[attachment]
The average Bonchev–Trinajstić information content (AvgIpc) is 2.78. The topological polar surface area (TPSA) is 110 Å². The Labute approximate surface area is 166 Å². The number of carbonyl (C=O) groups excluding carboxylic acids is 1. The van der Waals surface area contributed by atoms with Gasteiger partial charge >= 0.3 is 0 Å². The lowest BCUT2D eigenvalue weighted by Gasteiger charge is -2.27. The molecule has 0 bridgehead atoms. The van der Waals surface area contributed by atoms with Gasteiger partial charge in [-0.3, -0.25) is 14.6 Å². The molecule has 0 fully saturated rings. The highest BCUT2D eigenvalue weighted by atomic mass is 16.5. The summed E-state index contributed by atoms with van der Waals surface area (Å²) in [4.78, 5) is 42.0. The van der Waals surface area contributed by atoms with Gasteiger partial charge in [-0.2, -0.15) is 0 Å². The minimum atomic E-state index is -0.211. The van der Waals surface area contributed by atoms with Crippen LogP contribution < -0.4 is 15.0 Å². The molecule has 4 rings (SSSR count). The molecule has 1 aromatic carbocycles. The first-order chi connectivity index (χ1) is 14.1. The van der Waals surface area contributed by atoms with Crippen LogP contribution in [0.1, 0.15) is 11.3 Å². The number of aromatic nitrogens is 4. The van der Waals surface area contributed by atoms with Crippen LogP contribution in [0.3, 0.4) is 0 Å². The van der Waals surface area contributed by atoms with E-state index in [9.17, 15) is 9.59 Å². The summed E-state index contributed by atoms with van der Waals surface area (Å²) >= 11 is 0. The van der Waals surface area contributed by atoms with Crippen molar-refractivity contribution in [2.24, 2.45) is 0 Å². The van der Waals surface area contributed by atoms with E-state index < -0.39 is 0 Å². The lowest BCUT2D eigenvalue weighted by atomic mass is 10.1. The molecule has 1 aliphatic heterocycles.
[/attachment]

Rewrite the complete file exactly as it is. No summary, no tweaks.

The average Bonchev–Trinajstić information content (AvgIpc) is 2.78. The topological polar surface area (TPSA) is 110 Å². The Labute approximate surface area is 166 Å². The number of carbonyl (C=O) groups excluding carboxylic acids is 1. The van der Waals surface area contributed by atoms with Gasteiger partial charge >= 0.3 is 0 Å². The lowest BCUT2D eigenvalue weighted by Gasteiger charge is -2.27. The molecule has 0 bridgehead atoms. The van der Waals surface area contributed by atoms with Gasteiger partial charge in [-0.3, -0.25) is 14.6 Å². The molecule has 0 fully saturated rings. The highest BCUT2D eigenvalue weighted by atomic mass is 16.5. The summed E-state index contributed by atoms with van der Waals surface area (Å²) in [4.78, 5) is 42.0. The van der Waals surface area contributed by atoms with Gasteiger partial charge in [-0.2, -0.15) is 0 Å². The minimum atomic E-state index is -0.211. The van der Waals surface area contributed by atoms with Crippen LogP contribution < -0.4 is 15.0 Å². The molecule has 4 rings (SSSR count). The molecule has 1 aromatic carbocycles. The first-order chi connectivity index (χ1) is 14.1. The van der Waals surface area contributed by atoms with Crippen LogP contribution in [0.1, 0.15) is 11.3 Å². The number of aromatic nitrogens is 4. The van der Waals surface area contributed by atoms with Crippen LogP contribution in [0.3, 0.4) is 0 Å². The van der Waals surface area contributed by atoms with E-state index in [9.17, 15) is 9.59 Å². The summed E-state index contributed by atoms with van der Waals surface area (Å²) >= 11 is 0. The van der Waals surface area contributed by atoms with Crippen molar-refractivity contribution in [2.24, 2.45) is 0 Å². The van der Waals surface area contributed by atoms with E-state index < -0.39 is 0 Å². The lowest BCUT2D eigenvalue weighted by atomic mass is 10.1. The molecule has 1 aliphatic heterocycles.